Bandage the Injury

Wrap the injury in a bandage. Apply pressure to stop any further bleeding and wrap tightly. Go to the hospital after the wound is wrapped.

A cat bite is potentially dangerous due to the risk of infection. Cleaning out the wound is an important part of initial first aid, but you will need to visit a doctor. A doctor will take the appropriate steps to further reduce your risk of infections.

Keep Your Cat Happy While They’re Home Alone


If you’re one of the millions of American cat owners that just hates to leave your kitty home alone when you go to work or when you take a vacation, we’ve got some great tips to help you relieve that stress.

Easy Ideas to Keep You Cat Happy While You’re Away

  • Stick a Routine - Cats are a lot like children when it comes to a daily routine. They like to be fed at the same time each day and have regular attention from you. Set up feeding times to before or after you get home from work and make sure you have plenty of social time together each day as well.
  • Keep Them Busy - Give your kitty plenty of different activity choices to keep busy throughout the day. Invest in a good cat tree and fun toys to help keep them active and entertained while you’re out.
  • Secure the House - When you are rushing out the door for work or to make a last minute flight it can be very easy to leave a window open or door cracked. Before you head out try to take the time to make sure that all windows, screens and doors are secured so that curious kitties don’t find a way to escape.
  • Find a Sitter - If you’re going to be away on a trip be sure to find someone who can come by the house for at least a few hours each day to spend time with your cat. Aside from keeping up with feeding your cat and cleaning up after them, a pet sitter can provide important social interaction that every cat needs.
  • Stock Up on Kitty Supplies - It is always a good idea to have plenty of food, hygiene supplies and play options stocked up around the house for when you are away. That way if there are any changes in your travels or delays your cat will have everything they need to feel happy and secure.

Socializing Kids and Cats


When deciding to bring a new cat into a household where there are children, it is a common thought to choose a kitten for a new pet. Unfortunately, this isn’t the best idea as kittens are fragile and easily injured when treated roughly through play with children. Also, a cat may not have the preferred temperament to deal with kids, but you wouldn’t be able to determine this when he or she is only a kitten. In order to give your child the best opportunity to have a strong and happy relationship with a cat, opt for an adult. Look for a cat that is about 2 to 3 years old, which allows a pet owner to determine the type of personality of the cat.

In order to make the home environment safe and happy for both cat and child, set some boundaries and rules for playing with the kitty. Start by giving the cat its own toys and chew things, as well as its own sleeping space. As your child wants to play with the cat, make sure they use the toys provided rather than their own toys or hands. This helps to ensure that the child won’t be injured accidentally through play, while teaching the cat about the boundaries of playing with people. Always supervise play time with your child and cat, particularly until your child is over 6 years old. Teach your child the appropriate ways to handle the cat, such as never walking around while holding it and to stroke a cat in the direction in which its fur grows. By setting boundaries and giving some guidance for pet handling with a household with children, cats can become a great pet.

Bringing A New Cat Home


Don’t be intimidated at the prospect of bringing a new cat home. As long as you are prepared and willing to take the time to introduce them to their new surroundings, you should do just fine. Here are some points to keep in mind:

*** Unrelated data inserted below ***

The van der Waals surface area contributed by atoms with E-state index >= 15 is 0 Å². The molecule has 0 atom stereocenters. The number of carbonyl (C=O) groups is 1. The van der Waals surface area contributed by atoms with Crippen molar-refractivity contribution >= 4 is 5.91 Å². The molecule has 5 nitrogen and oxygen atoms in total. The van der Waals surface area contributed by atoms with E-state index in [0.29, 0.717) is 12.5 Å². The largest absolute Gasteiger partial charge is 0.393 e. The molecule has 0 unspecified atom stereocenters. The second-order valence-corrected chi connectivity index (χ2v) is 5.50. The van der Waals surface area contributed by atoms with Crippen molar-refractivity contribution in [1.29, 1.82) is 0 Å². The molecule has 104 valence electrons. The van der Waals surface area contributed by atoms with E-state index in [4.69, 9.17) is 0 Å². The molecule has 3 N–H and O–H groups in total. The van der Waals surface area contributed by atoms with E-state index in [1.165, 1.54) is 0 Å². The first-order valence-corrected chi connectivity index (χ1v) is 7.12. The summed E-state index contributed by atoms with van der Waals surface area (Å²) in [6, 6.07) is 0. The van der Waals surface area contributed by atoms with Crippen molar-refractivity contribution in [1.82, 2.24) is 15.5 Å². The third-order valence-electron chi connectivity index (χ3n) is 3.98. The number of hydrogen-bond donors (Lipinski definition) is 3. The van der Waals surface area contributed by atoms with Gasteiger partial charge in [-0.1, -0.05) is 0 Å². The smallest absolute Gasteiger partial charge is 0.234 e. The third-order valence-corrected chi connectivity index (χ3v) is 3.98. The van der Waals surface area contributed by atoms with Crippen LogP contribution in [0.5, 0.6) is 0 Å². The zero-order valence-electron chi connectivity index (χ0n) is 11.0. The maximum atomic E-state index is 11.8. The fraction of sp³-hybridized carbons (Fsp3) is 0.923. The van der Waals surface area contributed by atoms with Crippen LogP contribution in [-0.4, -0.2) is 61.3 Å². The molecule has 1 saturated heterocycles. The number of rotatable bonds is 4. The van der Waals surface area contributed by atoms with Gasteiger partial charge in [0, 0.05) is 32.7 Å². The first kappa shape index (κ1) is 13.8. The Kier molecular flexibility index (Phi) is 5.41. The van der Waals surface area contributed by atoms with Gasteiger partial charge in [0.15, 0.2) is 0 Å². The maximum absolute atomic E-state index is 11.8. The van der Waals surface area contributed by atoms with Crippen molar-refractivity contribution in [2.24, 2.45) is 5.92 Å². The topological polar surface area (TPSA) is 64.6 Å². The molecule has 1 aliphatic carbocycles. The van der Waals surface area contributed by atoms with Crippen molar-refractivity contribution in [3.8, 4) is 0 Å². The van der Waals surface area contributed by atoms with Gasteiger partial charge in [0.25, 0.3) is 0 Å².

• Other Animals Should Be Introduced Gradually

This depends on your pets, of course. Some animals hit it off right away, others not so much. To avoid territorial disputes right off the bat, it may be wise to leave your dog at a friend’s house until your new kitty is familiar with their new home.

  • Set Aside Some Space

Cats love high places, spots to nap, and a little bit of space to themselves. Leaving a shelf empty for them, getting a new cat bed or just placing their food in one of the low-traffic areas of the home can be a big help.

  • Be There For Them

As they explore their new home, they’ll want a comforting presence so they don’t get spooked. You don’t want to drop the cat off and then take off for work. Wait until you have time to show them around before bringing them home.

  • Cat-Proofing

Make sure that your favorite vase isn’t sitting precariously on the edge of a shelf. Some homes are like a house of cards to a cat, and you need to ensure that you’re not leaving them with a playground of fun things to break. Give them their own scratching post and toys to keep them from wanting to scratch up your curtains.

More than anything, it simply takes time for a cat to get comfortable in new surroundings. Be patient with your new feline friend and they’ll grow accustomed to their new home.

Foods Your Cat Should Never Eat

Feeding your furry feline friend may be the highlight of your day as you bond with your pet. Certain human foods, however, could make your kitty very sick. Protect your cat when you avoid feeding him five human foods.


It serves as a tasty treat for you, so naturally you want to share with your pet. Unfortunately, a toxin known as theobromine is found in chocolate, and it can cause irregular heartbeat, tremors or death for your cat. Enjoy chocolate whenever you want, but don’t let your kitty eat it.

Onions, Garlic and Chives

Rich in allium components, onions, garlic and chives taste good in your recipes. In raw, cooked or powder form, however, these foods can damage your cat’s red blood cells and produce anemia, weight loss and inhibited appetite. Since your kitty is twice as susceptible than dogs to damage from these foods, never give your cat access to onion, garlic or chives.

Raw Fish

Your weekly sushi is safe for you to eat, but it contains thiaminase that breaks down vitamin B. A deficiency of this vitamin could cause weight loss, decreased coat condition or convulsions for your kitty. Protect your feline and always cook fish thoroughly before serving it to your cat.

Dairy Products

Adult cats typically develop lactose intolerance. If you feed your kitty milk or cheese, he could develop diarrhea and other digestive problems. Enjoy as much milk and cheese as you can tolerate, but keep it away from your cat.

Grapes and Raisins

Bite-sized grapes and raisins make fun toys for your playful cat. However, these two foods can lead to kidney failure and death. Never allow your feline to play with or eat grapes and raisins.

Meal times keep your kitty happy and help you bond. Just don’t feed your feline five human foods as you keep your pet healthy.